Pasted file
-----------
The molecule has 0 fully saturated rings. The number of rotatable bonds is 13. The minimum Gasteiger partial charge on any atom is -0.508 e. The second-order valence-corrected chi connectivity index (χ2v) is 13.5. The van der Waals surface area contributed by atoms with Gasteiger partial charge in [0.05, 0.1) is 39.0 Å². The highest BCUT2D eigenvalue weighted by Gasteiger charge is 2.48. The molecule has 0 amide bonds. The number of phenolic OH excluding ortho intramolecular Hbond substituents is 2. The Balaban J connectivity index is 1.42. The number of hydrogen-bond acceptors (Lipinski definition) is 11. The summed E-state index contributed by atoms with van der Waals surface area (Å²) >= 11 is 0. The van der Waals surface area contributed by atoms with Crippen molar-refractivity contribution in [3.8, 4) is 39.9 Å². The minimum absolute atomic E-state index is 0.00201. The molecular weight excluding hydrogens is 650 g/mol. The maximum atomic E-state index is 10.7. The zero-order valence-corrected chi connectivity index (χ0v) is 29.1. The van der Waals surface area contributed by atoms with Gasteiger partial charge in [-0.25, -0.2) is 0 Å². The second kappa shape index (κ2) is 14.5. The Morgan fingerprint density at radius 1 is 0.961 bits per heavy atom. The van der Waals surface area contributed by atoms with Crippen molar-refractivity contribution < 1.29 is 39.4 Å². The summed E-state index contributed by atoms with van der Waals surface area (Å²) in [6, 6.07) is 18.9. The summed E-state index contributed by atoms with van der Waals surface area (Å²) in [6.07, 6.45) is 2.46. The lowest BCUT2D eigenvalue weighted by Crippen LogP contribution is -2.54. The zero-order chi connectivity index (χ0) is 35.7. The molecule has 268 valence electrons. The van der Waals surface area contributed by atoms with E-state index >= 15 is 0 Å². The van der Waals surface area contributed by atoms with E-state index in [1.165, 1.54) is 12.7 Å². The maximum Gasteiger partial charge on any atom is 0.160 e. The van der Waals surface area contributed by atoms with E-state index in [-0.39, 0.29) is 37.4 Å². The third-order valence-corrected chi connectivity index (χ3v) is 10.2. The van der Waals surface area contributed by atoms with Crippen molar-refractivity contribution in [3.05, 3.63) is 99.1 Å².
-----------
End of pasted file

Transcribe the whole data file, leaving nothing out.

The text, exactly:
The molecule has 0 fully saturated rings. The number of rotatable bonds is 13. The minimum Gasteiger partial charge on any atom is -0.508 e. The second-order valence-corrected chi connectivity index (χ2v) is 13.5. The van der Waals surface area contributed by atoms with Gasteiger partial charge in [0.05, 0.1) is 39.0 Å². The highest BCUT2D eigenvalue weighted by Gasteiger charge is 2.48. The molecule has 0 amide bonds. The number of phenolic OH excluding ortho intramolecular Hbond substituents is 2. The Balaban J connectivity index is 1.42. The number of hydrogen-bond acceptors (Lipinski definition) is 11. The summed E-state index contributed by atoms with van der Waals surface area (Å²) >= 11 is 0. The van der Waals surface area contributed by atoms with Crippen molar-refractivity contribution in [3.8, 4) is 39.9 Å². The minimum absolute atomic E-state index is 0.00201. The molecular weight excluding hydrogens is 650 g/mol. The maximum atomic E-state index is 10.7. The zero-order valence-corrected chi connectivity index (χ0v) is 29.1. The van der Waals surface area contributed by atoms with Gasteiger partial charge in [-0.25, -0.2) is 0 Å². The second kappa shape index (κ2) is 14.5. The Morgan fingerprint density at radius 1 is 0.961 bits per heavy atom. The van der Waals surface area contributed by atoms with Crippen molar-refractivity contribution < 1.29 is 39.4 Å². The summed E-state index contributed by atoms with van der Waals surface area (Å²) in [6, 6.07) is 18.9. The summed E-state index contributed by atoms with van der Waals surface area (Å²) in [6.07, 6.45) is 2.46. The lowest BCUT2D eigenvalue weighted by Crippen LogP contribution is -2.54. The zero-order chi connectivity index (χ0) is 35.7. The molecule has 268 valence electrons. The van der Waals surface area contributed by atoms with E-state index >= 15 is 0 Å². The van der Waals surface area contributed by atoms with E-state index in [1.165, 1.54) is 12.7 Å². The maximum Gasteiger partial charge on any atom is 0.160 e. The van der Waals surface area contributed by atoms with E-state index in [-0.39, 0.29) is 37.4 Å². The third-order valence-corrected chi connectivity index (χ3v) is 10.2. The van der Waals surface area contributed by atoms with Crippen molar-refractivity contribution in [3.05, 3.63) is 99.1 Å².